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Virtual Diamond Inventories


f0rbidden
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I've done a search on the find online vendor for my EC diamond and find at times as many as 7 vendors with the same diamond available at different prices - clearly these are virtual inventory..so my question is, how do I find a vendor either b&m or online - who has inventory in house?

 

I moved to CT from Atlanta about 6 months ago, and i'm actually shocked at the lack of jewelers in the area - after all, CT supposed to be so 'rich' you would think there would be more stores selling what is generally considered to be luxury items!

 

I want to be able to go into stores and look at EC's and get a feel for what I 'm looking for so I can shop smart, but that seems to be really difficult. This weekend, I am heading to NYC to a store to see a few stones, but I don't know that any of them have depth/table % numbers that will be flattering to the cut, we'll see!

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Hi Forbidden,

I am a vocal critic of "virtual" diamonds.

For one thing, as you've realized, you got 18 guys all trying to sell a diamond, none of them has seen.

 

In fact, the best looking diamonds are NOT listed- simply becasue the best stones are sold to people who sell them directly- NOT allowing 18guys to try and sell them blind.

SO- the "virual" diamonds are, in many cases, the ones no one else wants. There's no photos and the sellers have not seen them, so it would be easier to sell undesirable or unnattactive stones.

Of course the "virual" stoines are not all unnattractive, but it's a possibility.

 

 

If you do a little searching around the web you'll find sellers that carry inventory, and have it photographed so you can get an idea of how it looks.

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Good points David.

 

It is a little known fact that indeed these virtual lists are largely made up of the diamonds rejected by knowledgeable diamond buying experts in the industry.

 

And yet, diamond novices (consumers) think they can buy diamonds sight unseen based on a couple numbers or measurements and somehow find a choice diamond that was 'mistakenly' missed by the experts that actually looked at the diamonds previously and rejected them.

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I do know some. I've been looking on their websites and seeing who has what I'm looking for - and emailing some with questions - It's important to me (as with most people) that the communication level is there and that I feel comfortable talking/emailing whatever with them.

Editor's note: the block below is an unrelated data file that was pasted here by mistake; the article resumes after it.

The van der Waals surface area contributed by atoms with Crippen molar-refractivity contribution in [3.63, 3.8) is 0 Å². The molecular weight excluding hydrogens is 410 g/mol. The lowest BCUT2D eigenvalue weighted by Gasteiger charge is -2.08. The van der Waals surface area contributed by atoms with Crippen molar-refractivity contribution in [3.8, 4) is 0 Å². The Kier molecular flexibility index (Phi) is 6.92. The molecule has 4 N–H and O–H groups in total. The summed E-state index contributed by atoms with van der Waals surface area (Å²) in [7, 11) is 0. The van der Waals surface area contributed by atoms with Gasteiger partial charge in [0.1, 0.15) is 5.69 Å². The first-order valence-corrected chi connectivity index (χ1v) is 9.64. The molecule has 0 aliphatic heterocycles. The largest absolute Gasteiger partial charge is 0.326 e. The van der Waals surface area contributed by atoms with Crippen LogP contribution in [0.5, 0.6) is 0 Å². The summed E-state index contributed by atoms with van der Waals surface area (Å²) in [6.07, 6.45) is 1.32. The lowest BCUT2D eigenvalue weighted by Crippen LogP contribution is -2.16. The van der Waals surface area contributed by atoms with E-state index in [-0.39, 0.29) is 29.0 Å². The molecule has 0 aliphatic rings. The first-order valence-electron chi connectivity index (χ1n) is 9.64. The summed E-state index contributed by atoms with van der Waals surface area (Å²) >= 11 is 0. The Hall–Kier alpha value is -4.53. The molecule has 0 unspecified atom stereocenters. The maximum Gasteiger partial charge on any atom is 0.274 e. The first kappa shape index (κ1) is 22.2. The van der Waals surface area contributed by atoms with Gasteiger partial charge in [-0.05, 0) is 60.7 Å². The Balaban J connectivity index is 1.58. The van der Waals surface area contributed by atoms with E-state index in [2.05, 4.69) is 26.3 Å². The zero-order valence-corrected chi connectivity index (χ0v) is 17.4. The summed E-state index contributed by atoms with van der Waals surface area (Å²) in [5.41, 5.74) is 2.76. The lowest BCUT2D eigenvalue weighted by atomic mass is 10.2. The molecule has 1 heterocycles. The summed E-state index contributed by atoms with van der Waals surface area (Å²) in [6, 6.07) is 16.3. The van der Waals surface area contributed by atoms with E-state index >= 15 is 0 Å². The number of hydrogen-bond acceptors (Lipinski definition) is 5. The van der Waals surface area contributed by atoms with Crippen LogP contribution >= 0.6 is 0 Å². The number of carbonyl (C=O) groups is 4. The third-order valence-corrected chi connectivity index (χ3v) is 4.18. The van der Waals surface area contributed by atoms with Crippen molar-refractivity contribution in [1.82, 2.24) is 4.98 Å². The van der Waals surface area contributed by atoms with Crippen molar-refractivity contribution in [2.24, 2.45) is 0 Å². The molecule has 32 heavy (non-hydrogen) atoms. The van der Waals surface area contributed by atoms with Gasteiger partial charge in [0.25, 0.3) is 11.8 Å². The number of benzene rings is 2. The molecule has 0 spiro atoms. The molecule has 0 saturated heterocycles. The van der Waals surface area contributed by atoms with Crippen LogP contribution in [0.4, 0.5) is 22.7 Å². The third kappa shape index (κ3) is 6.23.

Thanks for all of your help! It's appreciated!

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The diamond I purchased came from a virtual inventory. But the online dealer I purchased from was top rate. He called the person who owned the diamond and had them physically describe the diamond. Then he had it shipped to him. After he personally verified that the diamond was as stated, then he mounted it and charged me for it. After I received the engagement ring, I went to the B & M store that my family buys from and he checked out the diamond (still under 30 day money back policy). The B & M store said that he believed they sold it for 8 % over cost and there was no way that he could have sold it for that amount with his overhead. So my opinion is that virtual inventories are OK as long as your online dealer does what he did for me. Physically inspects the stone before mounting it and charging you for it.

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Purple, it's great you got a stone you love- but the problems of buying sight unseen remain.

"Virtual" sellers have to go thru the rigamarole of "having a stone sent in". In many cases, this puts undue pressure on the buyer- they feel obligated.

This situation can be avoided if the seller already posses the diamond.

 

Since there is no hard "cost" which is established for any particualr diamond, speculating on the profit margin us quite arbitrary ( not based in fact, rather based on opinions)

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I disagree with much of what the other vendors have noted here for a couple of reasons.

 

First, stones listed on virtual lists are not all rejects from other vendors. In fact, there are many excellent cut stones that can be found on virtual lists. They are often intermixed with stones of varying cut quality, but if enough details are provided and you have a decent sense of good proportions vs. bad proportions it really isn't too difficult to weed out poorly cut stones from potentially well cut stones. As a general sense, you often do get what you pay for. Poorly cut or deep stones are often priced less per carat than better cut stones of the same size, color and clarity.

 

We prefer to call them 'sourced' diamonds as we source them directly from manufactures and inspect them in-house.

 

Below is the IdealScope image of a gorgeous, well cut 0.90 G VS1 that we called in from a virtual list a few days ago. This diamond has excellent light return and offers an excellent value.

 

Some vendors will gladly call in stones for review, analysis and images. All you have to do is ask to see who will and who will not provide additional information. As we are in NY and have immediate access to all the stones we list, we can generally do this the same day and often within a few hours for no additional cost. So, to say or imply that all virtual list stones are drop shipped is simply FALSE. Some of these statements may be true when applied to vendors who are outside of major trading areas and are forced to incur substantial shipping and insurance charges.